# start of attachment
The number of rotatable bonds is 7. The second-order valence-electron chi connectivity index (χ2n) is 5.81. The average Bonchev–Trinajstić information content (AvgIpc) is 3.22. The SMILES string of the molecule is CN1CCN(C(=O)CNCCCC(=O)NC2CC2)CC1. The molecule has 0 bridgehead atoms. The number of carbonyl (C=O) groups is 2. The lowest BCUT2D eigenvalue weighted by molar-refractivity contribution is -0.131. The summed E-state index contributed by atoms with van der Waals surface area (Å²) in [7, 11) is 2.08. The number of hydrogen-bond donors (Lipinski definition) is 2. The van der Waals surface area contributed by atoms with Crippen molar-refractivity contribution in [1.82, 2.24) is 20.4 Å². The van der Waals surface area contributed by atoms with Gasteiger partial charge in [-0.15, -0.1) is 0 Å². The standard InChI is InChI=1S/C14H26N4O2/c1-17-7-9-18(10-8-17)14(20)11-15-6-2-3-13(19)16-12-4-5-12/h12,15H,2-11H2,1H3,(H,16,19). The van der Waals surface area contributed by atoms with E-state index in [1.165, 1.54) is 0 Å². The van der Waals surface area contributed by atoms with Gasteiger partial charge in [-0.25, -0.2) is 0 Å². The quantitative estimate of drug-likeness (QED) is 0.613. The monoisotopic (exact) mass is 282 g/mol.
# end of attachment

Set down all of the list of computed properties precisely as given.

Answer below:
The number of rotatable bonds is 7. The second-order valence-electron chi connectivity index (χ2n) is 5.81. The average Bonchev–Trinajstić information content (AvgIpc) is 3.22. The SMILES string of the molecule is CN1CCN(C(=O)CNCCCC(=O)NC2CC2)CC1. The molecule has 0 bridgehead atoms. The number of carbonyl (C=O) groups is 2. The lowest BCUT2D eigenvalue weighted by molar-refractivity contribution is -0.131. The summed E-state index contributed by atoms with van der Waals surface area (Å²) in [7, 11) is 2.08. The number of hydrogen-bond donors (Lipinski definition) is 2. The van der Waals surface area contributed by atoms with Crippen molar-refractivity contribution in [1.82, 2.24) is 20.4 Å². The van der Waals surface area contributed by atoms with Gasteiger partial charge in [-0.15, -0.1) is 0 Å². The standard InChI is InChI=1S/C14H26N4O2/c1-17-7-9-18(10-8-17)14(20)11-15-6-2-3-13(19)16-12-4-5-12/h12,15H,2-11H2,1H3,(H,16,19). The van der Waals surface area contributed by atoms with E-state index in [1.165, 1.54) is 0 Å². The van der Waals surface area contributed by atoms with Gasteiger partial charge in [-0.25, -0.2) is 0 Å². The quantitative estimate of drug-likeness (QED) is 0.613. The monoisotopic (exact) mass is 282 g/mol.